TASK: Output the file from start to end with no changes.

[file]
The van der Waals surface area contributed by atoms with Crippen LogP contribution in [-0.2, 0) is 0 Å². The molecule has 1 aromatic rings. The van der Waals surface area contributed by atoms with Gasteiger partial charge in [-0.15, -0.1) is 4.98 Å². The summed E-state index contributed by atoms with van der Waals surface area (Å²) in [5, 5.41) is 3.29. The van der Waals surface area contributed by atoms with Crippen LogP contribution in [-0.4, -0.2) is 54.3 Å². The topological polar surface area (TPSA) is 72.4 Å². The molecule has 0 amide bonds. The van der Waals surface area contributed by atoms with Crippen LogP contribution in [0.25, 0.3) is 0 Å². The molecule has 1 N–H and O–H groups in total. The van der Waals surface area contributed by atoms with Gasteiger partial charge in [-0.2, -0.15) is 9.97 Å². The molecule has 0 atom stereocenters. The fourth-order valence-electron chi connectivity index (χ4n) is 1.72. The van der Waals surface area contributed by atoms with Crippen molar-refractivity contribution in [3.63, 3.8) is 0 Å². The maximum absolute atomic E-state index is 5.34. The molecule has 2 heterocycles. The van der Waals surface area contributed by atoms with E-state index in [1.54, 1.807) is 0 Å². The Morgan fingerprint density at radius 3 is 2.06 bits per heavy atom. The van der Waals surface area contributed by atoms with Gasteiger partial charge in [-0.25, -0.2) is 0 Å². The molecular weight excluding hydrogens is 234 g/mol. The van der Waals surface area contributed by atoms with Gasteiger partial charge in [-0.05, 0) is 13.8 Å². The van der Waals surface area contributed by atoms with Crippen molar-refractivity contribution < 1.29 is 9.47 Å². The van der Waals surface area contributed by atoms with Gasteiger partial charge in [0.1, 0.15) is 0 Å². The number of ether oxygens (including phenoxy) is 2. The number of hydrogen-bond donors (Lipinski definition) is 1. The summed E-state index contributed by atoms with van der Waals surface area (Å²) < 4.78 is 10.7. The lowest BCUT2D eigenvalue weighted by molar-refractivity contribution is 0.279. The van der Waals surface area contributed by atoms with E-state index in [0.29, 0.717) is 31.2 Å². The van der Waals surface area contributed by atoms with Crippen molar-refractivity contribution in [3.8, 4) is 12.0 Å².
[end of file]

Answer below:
The van der Waals surface area contributed by atoms with Crippen LogP contribution in [-0.2, 0) is 0 Å². The molecule has 1 aromatic rings. The van der Waals surface area contributed by atoms with Gasteiger partial charge in [-0.15, -0.1) is 4.98 Å². The summed E-state index contributed by atoms with van der Waals surface area (Å²) in [5, 5.41) is 3.29. The van der Waals surface area contributed by atoms with Crippen LogP contribution in [-0.4, -0.2) is 54.3 Å². The topological polar surface area (TPSA) is 72.4 Å². The molecule has 0 amide bonds. The van der Waals surface area contributed by atoms with Crippen LogP contribution in [0.25, 0.3) is 0 Å². The molecule has 1 N–H and O–H groups in total. The van der Waals surface area contributed by atoms with Gasteiger partial charge in [-0.2, -0.15) is 9.97 Å². The molecule has 0 atom stereocenters. The fourth-order valence-electron chi connectivity index (χ4n) is 1.72. The van der Waals surface area contributed by atoms with Crippen molar-refractivity contribution in [3.63, 3.8) is 0 Å². The maximum absolute atomic E-state index is 5.34. The molecule has 2 heterocycles. The van der Waals surface area contributed by atoms with E-state index in [1.54, 1.807) is 0 Å². The Morgan fingerprint density at radius 3 is 2.06 bits per heavy atom. The van der Waals surface area contributed by atoms with Gasteiger partial charge in [-0.25, -0.2) is 0 Å². The molecular weight excluding hydrogens is 234 g/mol. The van der Waals surface area contributed by atoms with Gasteiger partial charge in [-0.05, 0) is 13.8 Å². The van der Waals surface area contributed by atoms with Crippen molar-refractivity contribution < 1.29 is 9.47 Å². The van der Waals surface area contributed by atoms with Gasteiger partial charge in [0.1, 0.15) is 0 Å². The number of ether oxygens (including phenoxy) is 2. The number of hydrogen-bond donors (Lipinski definition) is 1. The summed E-state index contributed by atoms with van der Waals surface area (Å²) < 4.78 is 10.7. The lowest BCUT2D eigenvalue weighted by molar-refractivity contribution is 0.279. The van der Waals surface area contributed by atoms with E-state index in [0.29, 0.717) is 31.2 Å². The van der Waals surface area contributed by atoms with Crippen molar-refractivity contribution in [3.8, 4) is 12.0 Å².